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Tuesday, June 20, 2017

Eisenhower's Open Letter to American Students

You might think that any comments from President Eisenhower would be hopelessly irrelevant and outdated. And yet, what he has to say about college seems particularly relevant to me in the economic situation of the early 21st century. Read his essay and my comments. Do you agree?

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Anonymous said...

The practicality of a college education is gauged by what it yields in terms of useful knowledge, knowledge used to aid in success in life. Sometimes that degree is useful and sometimes it's not.

Anonymous said...

Spot on...

Anonymous said...

It's 1948. Eisenhower didn't see the future's proliferation of a huge crop of worthless college majors and incessant whining of graduates who only discovered that worthlessness when the bills came due.

Anonymous said...

The college majors may not be worthless.
That judgement would be for each individual who earned the degree, don't you think?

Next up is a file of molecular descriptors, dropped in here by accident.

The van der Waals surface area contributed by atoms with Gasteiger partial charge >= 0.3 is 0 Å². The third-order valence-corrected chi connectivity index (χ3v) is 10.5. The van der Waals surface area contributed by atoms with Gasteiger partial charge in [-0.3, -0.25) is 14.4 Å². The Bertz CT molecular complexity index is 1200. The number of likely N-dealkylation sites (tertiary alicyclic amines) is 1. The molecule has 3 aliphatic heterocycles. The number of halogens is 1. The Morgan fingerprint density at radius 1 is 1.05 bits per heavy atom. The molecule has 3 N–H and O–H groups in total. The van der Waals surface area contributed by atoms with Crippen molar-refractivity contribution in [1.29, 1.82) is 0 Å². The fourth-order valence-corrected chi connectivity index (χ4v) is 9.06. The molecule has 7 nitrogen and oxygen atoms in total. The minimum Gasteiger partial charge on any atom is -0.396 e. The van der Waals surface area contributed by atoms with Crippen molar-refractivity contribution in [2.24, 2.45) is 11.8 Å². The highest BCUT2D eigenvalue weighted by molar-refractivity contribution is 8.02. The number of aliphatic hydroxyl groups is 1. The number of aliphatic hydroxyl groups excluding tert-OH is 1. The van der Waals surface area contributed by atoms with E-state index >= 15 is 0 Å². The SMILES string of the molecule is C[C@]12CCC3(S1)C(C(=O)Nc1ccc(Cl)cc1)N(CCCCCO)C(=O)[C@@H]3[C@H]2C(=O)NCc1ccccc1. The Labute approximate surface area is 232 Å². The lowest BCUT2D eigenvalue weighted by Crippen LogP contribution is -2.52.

A major in Sociology may be very valuable for some folks.
Ditto with a major in Mathematics.

One should not judge value in terms of financial gain.
The most valuable things in life have little or no monetary value, but have value for the person who holds it dear. Educating one's self is a very personal goal.

How one earns money in today's world is sometimes quite silly compared to how one may have earned money 100 years ago. Some people now earn money simply by typing on a computer keyboard. Sometimes these folks earn a lot of money, even a surprising amount of money! But 100 years ago, one would have concluded that typing a a keyboard would have little value.